The methodologies used for these Credit Ratings and/or Outlook, (General Corporate Rating Methodology, 15 July 2022; European Real Estate Rating Methodology, 25 January 2023), are available on https://scoperatings.com/governance-and-policies/rating-governance/methodologies.
      Information on the meaning of each Credit Rating category, including definitions of default, recoveries, Outlooks and Under Review, can be viewed in ‘Rating Definitions – Credit Ratings, Ancillary and Other Services’, published on https://www.scoperatings.com/governance-and-policies/rating-governance/definitions-and-scales. Historical default rates of the entities rated by Scope Ratings can be viewed in the Credit Rating performance report at https://scoperatings.com/governance-and-policies/regulatory/eu-regulation. Also refer to the central platform (CEREP) of the European Securities and Markets Authority (ESMA): http://cerep.esma.europa.eu/cerep-web/statistics/defaults.xhtml. A comprehensive clarification of Scope Ratings’ definitions of default and Credit Rating notations can be found at https://www.scoperatings.com/governance-and-policies/rating-governance/definitions-and-scales. Guidance and information on how environmental, social or governance factors (ESG factors) are incorporated into the Credit Rating can be found in the respective sections of the methodologies or guidance documents provided on https://scoperatings.com/governance-and-policies/rating-governance/methodologies.
      The Outlook indicates the most likely direction of the Credit Ratings if the Credit Ratings were to change within the next 12 to 18 months.

      Solicitation, key sources and quality of information
      The Rated Entity and/or its Related Third Parties participated in the Credit Rating process.
      The following substantially material sources of information were used to prepare the Credit Ratings: public domain, the Rated Entity, the Rated Entities' Related Third Parties and Scope Ratings' internal sources.
      Scope Ratings considers the quality of information available to Scope Ratings on the Rated Entity or instrument to be satisfactory. The information and data supporting the Credit Ratings originate from sources Scope Ratings considers to be reliable and accurate. Scope Ratings does not, however, independently verify the reliability and accuracy of the information and data.
      Prior to the issuance of the Credit Rating action, the Rated Entity was given the opportunity to review the Credit Ratings and/or Outlook and the principal grounds on which the Credit Ratings and/or Outlook are based. Following that review, the Credit Ratings were not amended before being issued.

      Regulatory disclosures
      These Credit Ratings and/or Outlook are issued by Scope Ratings GmbH, Lennéstraße 5, D-10785 Berlin, Tel +49 30 27891-0. The Credit Ratings and/or Outlook are UK-endorsed.
      Lead analyst: Thomas Faeh, Executive Director
      Person responsible for approval of the Credit Ratings: Philipp Wass, Managing Director
      The Credit Ratings/Outlook were first released by Scope Ratings on 12 November 2021. The Credit Ratings/Outlook were last updated on 7 June 2023.

      Potential conflicts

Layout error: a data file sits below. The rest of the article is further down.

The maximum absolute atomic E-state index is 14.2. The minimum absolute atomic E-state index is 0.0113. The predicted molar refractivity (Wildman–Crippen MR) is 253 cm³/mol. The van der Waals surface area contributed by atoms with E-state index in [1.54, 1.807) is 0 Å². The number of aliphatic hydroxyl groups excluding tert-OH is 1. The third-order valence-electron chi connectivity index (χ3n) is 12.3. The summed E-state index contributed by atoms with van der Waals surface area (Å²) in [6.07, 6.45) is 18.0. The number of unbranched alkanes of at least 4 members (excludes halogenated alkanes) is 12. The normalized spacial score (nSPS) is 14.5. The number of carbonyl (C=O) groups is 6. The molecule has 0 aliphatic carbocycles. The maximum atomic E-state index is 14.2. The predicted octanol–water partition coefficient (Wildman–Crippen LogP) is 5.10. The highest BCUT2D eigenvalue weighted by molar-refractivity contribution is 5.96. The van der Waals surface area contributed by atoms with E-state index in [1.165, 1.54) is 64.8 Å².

See www.scoperatings.com under Governance & Policies/Regulatory for a list of potential conflicts of interest disclosures related to the issuance of Credit Ratings.

      Conditions of use/exclusion of liability
      © 2023 Scope SE & Co. KGaA and all its subsidiaries including Scope Ratings GmbH, Scope Ratings UK Limited, Scope Fund Analysis GmbH, Scope Investor Services GmbH, and Scope ESG Analysis GmbH (collectively, Scope). All rights reserved. The information and data supporting Scope’s ratings, rating reports, rating opinions and related research and credit opinions originate from sources Scope considers to be reliable and accurate. Scope does not, however, independently verify the reliability and accuracy of the information and data. Scope’s ratings, rating reports, rating opinions, or related research and credit opinions are provided ‘as is’ without any representation or warranty of any kind. In no circumstance shall Scope or its directors, officers, employees and other representatives be liable to any party for any direct, indirect, incidental or other damages, expenses of any kind, or losses arising from any use of Scope’s ratings, rating reports, rating opinions, related research or credit opinions. Ratings and other related credit opinions issued by Scope are, and have to be viewed by any party as, opinions on relative credit risk and not a statement of fact or recommendation to purchase, hold or sell securities. Past performance does not necessarily predict future results. Any report issued by Scope is not a prospectus or similar document related to a debt security or issuing entity. Scope issues credit ratings and related research and opinions with the understanding and expectation that parties using them will assess independently the suitability of each security for investment or transaction purposes. Scope’s credit ratings address relative credit risk, they do not address other risks such as market, liquidity, legal, or volatility. The information and data included herein is protected by copyright and other laws. To reproduce, transmit, transfer, disseminate, translate, resell, or store for subsequent use for any such purpose the information and data contained herein, contact Scope Ratings GmbH at Lennéstraße 5 D-10785 Berlin.